1. 2

                    Looks like natively compiled stuff is mostly getting use for developer tooling like clj-kondo. Calva makes heavy use of this to provide intelligence for VS Code. I’ve used Babashka for some internal tooling and scripting, and it’s definitely a great way to do automation.

                  1. 1

                    @yogthos I’m really intrigued by this idea that the “real” hardware design underlying the PDP-11-like abstraction is more like a functional programming model…could you elaborate on that or link to more reading? I’ve read that ACM paper but it’s pretty brief. So maybe I just don’t understand the link to FP. Thanks.

                    1. 1

                      I don’t really have another paper handy, but basically what it comes down to is shared mutable state. The reason FP is a better fit is because you structure your code as a series of data transformation pipelines, and state is carried explicitly between them. This model maps much better to how a modern CPU or a GPU actually works internally. So, if we embraced a programming model without shared mutable state then it would map much closer to how hardware works and avoid the need for what’s effectively a VM layer in between.

                      1. 2

                        That makes a lot of sense. Thanks!

                    1. 7

                      Counterpoint from Planning & estimating large-scale software projects:

                      Engineering does not work in a vacuum, and there are commercial contracts that will be signed, at a high level, without your involvement. Deals that will have been agreed before you joined the organization. “Tie-ins” with other companies that have specific launch dates. Marketing and finance departments that want to know when they’ll need to spend £xm on producing a Christmas ad campaign.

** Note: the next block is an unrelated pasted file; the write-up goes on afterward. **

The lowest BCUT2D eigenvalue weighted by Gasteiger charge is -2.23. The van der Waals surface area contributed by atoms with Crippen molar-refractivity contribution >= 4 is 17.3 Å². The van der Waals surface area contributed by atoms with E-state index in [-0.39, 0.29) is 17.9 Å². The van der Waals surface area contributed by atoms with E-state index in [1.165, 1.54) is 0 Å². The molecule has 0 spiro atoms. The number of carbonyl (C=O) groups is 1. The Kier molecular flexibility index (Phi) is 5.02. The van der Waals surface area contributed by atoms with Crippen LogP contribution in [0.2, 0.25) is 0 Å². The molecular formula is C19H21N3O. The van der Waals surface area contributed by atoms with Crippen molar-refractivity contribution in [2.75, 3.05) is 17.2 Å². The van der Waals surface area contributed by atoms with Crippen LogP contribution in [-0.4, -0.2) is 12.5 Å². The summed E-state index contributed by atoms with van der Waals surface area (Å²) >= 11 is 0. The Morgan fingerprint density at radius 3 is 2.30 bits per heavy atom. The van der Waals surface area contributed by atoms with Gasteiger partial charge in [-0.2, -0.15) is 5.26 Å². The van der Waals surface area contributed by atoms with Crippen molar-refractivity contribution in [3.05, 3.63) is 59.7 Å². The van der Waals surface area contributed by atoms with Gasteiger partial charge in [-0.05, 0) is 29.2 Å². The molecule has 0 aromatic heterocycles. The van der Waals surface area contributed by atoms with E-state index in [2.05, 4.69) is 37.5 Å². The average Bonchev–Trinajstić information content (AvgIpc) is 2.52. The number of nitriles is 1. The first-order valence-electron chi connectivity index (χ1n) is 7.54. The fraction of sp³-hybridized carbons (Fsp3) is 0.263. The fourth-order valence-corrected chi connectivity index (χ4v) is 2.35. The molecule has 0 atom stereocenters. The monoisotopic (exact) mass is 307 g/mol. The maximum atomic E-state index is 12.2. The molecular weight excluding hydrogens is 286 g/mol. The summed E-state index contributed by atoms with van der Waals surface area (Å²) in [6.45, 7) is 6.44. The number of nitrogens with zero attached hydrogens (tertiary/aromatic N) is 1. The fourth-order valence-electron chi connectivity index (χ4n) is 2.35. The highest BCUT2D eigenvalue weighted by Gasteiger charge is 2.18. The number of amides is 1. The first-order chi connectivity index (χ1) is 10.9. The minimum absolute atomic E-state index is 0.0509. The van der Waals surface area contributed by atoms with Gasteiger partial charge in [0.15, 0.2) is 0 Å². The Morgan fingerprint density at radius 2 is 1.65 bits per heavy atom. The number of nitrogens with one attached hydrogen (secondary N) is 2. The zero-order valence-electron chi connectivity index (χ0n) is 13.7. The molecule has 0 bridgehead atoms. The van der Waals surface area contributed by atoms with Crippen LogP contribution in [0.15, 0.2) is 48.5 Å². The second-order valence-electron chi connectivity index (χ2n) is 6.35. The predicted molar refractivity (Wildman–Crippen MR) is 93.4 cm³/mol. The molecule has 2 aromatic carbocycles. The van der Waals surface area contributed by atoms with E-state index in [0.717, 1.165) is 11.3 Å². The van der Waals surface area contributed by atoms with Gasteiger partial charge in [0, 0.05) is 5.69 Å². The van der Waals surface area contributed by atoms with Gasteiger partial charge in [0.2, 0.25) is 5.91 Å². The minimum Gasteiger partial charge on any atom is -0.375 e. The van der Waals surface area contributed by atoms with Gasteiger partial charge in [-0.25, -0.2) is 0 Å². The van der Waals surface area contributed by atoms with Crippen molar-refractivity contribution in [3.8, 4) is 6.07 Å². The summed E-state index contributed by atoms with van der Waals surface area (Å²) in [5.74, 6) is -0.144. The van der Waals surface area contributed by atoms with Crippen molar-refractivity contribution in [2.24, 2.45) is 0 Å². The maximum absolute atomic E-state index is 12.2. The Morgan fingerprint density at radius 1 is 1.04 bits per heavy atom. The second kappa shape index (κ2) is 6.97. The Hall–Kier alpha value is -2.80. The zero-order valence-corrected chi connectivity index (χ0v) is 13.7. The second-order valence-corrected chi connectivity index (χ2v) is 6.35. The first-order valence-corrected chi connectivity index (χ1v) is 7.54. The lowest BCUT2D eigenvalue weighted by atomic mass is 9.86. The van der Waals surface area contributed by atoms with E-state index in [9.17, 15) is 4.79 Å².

Entire teams of people, who aren’t software engineers, and are used to being held accountable for delivery dates in their fields, will expect you to be able to tell them when your part of a project is likely to be done.

                      1. 3

                        Thing is that if you don’t involve your technical people in the initial project planning when you decide on timelines and sign contracts then these numbers are just being pulled out of thin air. Expecting your technical team to commit to made up timelines and budgets that weren’t informed by technical expertise means that you’re setting up your project to fail.

                      1. 1

                        how can i buy this ebook from india ( my card was rejected in pragprog)

                        1. 1

                          Unfortunately, I’m not in the loop regarding how sales work with pragprog. I was under impression that it was global though.

                        1. 4

                          Just grabbed a copy to replace my 1st edition, thanks!

                          1. 2

                            Hopefully the new content is gonna prove useful. :)

                            1. 2

                              I bought it a fairly long time ago to help me get started on a personal project but ended up not having enough free time to work on it, so now I’ll be swinging back around and I’m sure it will help. Just gotta’ set aside some time to get back into personal projects.

                          1. 4

                            The fact that Copilot produces code with subtle bugs, such as using floats to represent currency, makes it a complete non-starter. This makes it strictly worse than using StackOverflow where at least actual people will review solutions. It seems like auditing the code it craps out will often require as much effort as writing the code from scratch. I’m also willing to be that it will be predominantly be used by people who are least likely to spot the problems in code that it produces.